Romance Authors on the Novels That Remind Them of Summer
Whether you're lounging on the beach, taking comfort in the shade of a leafy tree or camped out next to the fan, getting lost in a great book can be one of the greatest pleasures of the summer. We asked several romance writers which books they associate most closely with the season. Some of their answers may surprise you at first, but you'll find that all of these picks tap into the heat, passion and freedom of summer.
"My favorite summer read is A Summer to Remember by Mary Balogh: She takes two people who have a disgust of marriage and throws them together in an engagement-of-convenience for one halcyon summer. The lady's condition is that it be a summer of passion, because when summer's over, she'll break the engagement—ruining herself, but having given the gentleman at least a few months' respite from his family's pressure to marry.
[The characters'] backstory makes this romance even more heartrending. Lauren Edgeworth's last fiancé jilted her at the altar, and she's endured a year of pity and whispers since. Ruin looms like salvation for her, just as surcease from his family's carping looms like salvation for former officer Kit Butler. They intend to share a summer of passion, but their shared season becomes a summer of love, acceptance and self-acceptance.
Mary Balogh's wonderful prose, her deft pacing, and her ability to entwine love and passion make A Summer to Remember a book to remember."
"Summer romance reading? For me, the book forever tied up with summer—although it's not specifically a summertime or beach read--is [Colleen McCullough's] The Thorn Birds. It was 1978 and it had just come out that year in paperback, and I would rather have died than spend my money on it—I was a die-hard [sci-fi] girl back then—but a friend of mine had a copy. So we took turns reading it—on the beach, in the car en route to the beach, hanging out at the pool…
Even if the romance hadn't been the hottest thing my 11-year-old self had ever (not yet) imagined, I still would forever associate the book with sun and sweat."
"You never forget your first romance... novel. Mine was The Sheikh's Revenge, a Harlequin Presents by Emma Darcy. It's a perfect summer read if you want your hot summer to get even hotter. A widowed sheikh's intended bride runs away with an Australian pilot. In revenge, the sheikh takes the pilot's virginal sister captive. The steaming desert setting, the smoldering sheikh, and the beautiful heroine falling in love against her will make for a perfect summer read. If you don't sweat while reading this book, you're doing it wrong."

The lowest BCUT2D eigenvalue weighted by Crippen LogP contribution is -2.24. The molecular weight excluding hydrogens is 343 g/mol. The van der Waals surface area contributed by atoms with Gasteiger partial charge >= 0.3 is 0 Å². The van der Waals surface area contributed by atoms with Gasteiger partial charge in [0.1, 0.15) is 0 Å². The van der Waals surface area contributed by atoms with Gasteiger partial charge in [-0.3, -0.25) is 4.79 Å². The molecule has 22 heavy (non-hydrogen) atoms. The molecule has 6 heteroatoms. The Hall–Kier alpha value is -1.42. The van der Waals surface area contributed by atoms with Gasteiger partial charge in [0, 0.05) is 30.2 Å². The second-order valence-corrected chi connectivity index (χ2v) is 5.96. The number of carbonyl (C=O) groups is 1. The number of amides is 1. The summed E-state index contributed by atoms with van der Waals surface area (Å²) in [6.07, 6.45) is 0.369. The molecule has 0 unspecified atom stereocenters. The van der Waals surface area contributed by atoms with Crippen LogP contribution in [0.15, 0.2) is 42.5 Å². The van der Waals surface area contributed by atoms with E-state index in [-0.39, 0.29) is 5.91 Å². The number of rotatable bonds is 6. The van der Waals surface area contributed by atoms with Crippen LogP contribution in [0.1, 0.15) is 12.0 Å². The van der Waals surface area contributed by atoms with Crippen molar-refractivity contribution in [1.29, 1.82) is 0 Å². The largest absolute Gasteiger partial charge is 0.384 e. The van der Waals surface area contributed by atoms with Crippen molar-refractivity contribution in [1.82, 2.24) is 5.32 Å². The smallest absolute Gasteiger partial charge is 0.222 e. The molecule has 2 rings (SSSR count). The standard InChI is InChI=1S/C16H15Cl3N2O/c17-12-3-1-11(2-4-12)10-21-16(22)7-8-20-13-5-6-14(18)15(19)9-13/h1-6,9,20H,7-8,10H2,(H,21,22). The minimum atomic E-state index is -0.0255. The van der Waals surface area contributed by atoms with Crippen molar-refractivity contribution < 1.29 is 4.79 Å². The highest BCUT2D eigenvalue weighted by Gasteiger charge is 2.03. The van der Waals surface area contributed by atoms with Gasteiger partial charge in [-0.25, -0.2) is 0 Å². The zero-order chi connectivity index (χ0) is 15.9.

[Editor's note: The Sheikh's Revenge is out of print, but check out Darcy's equally steamy novel Traded to the Sheikh.]
"For me, the best book of summer isn't necessarily one that makes me think of summer—sometimes, it's the exact opposite. One of the best books I ever read on vacation is Hidden by Eve Silver [writing as Eve Kenin], which is set in a frozen Siberian wasteland. The story was so tense and gripping and real, it made me feel the cold--which was no mean trick on a blazing July at the beach. I started it intending to read just a few chapters, and nearly got burnt to a crisp by reading the whole thing in one go. And then I read it again, safely indoors with a cold drink at hand. That's summer, to me—having a book that I can't put down and the freedom to read it from cover to cover."
"One summer, when I was a teenager, my grandmother gave me a grocery sack full of romance novels. On a rainy Florida afternoon, I started working my way through that bag. There were Regency romances, contemporary glitz novels and plenty of happily-ever-afters to fill up the hours. One of my favorites was Morning Glory by LaVyrle Spencer. It was a World War II-era romance, set in Georgia, with a pregnant heroine and an ex-convict hero. Two unlikely people came together in a story that to this day remains my favorite book. The characters are real and their struggles to feel worthy of love are poignant and heartbreaking. Whenever I pick up this book on a lazy summer day, it's like returning to spend the day with old friends."
"Some years back, I picked up a debut book by an author at a Romance Writers of America conference. The book was called 7 Days and 7 Nights by Wendy Wax. It's about two radio personalities forced together in a competition, and of course their goals clash—an intriguing setup for any romance novel.
From the time I returned from the conference and began to read the book, I couldn't put it down. I curled up on my deck swing and totally lost myself in the story.
The perfect summer read is light and funny and, of course, romantic. And this book delivered. It is perfect for the beach or any summer getaway. All these years later, it is still one of my favorites."
Ron Hogan is the co-founder of Lady Jane's Salon, the first monthly reading series for romance fiction, and the creator of Beatrice, one of the Internet's first book-themed websites. He currently hosts The Handsell, a video series where authors and booksellers share their reading recommendations.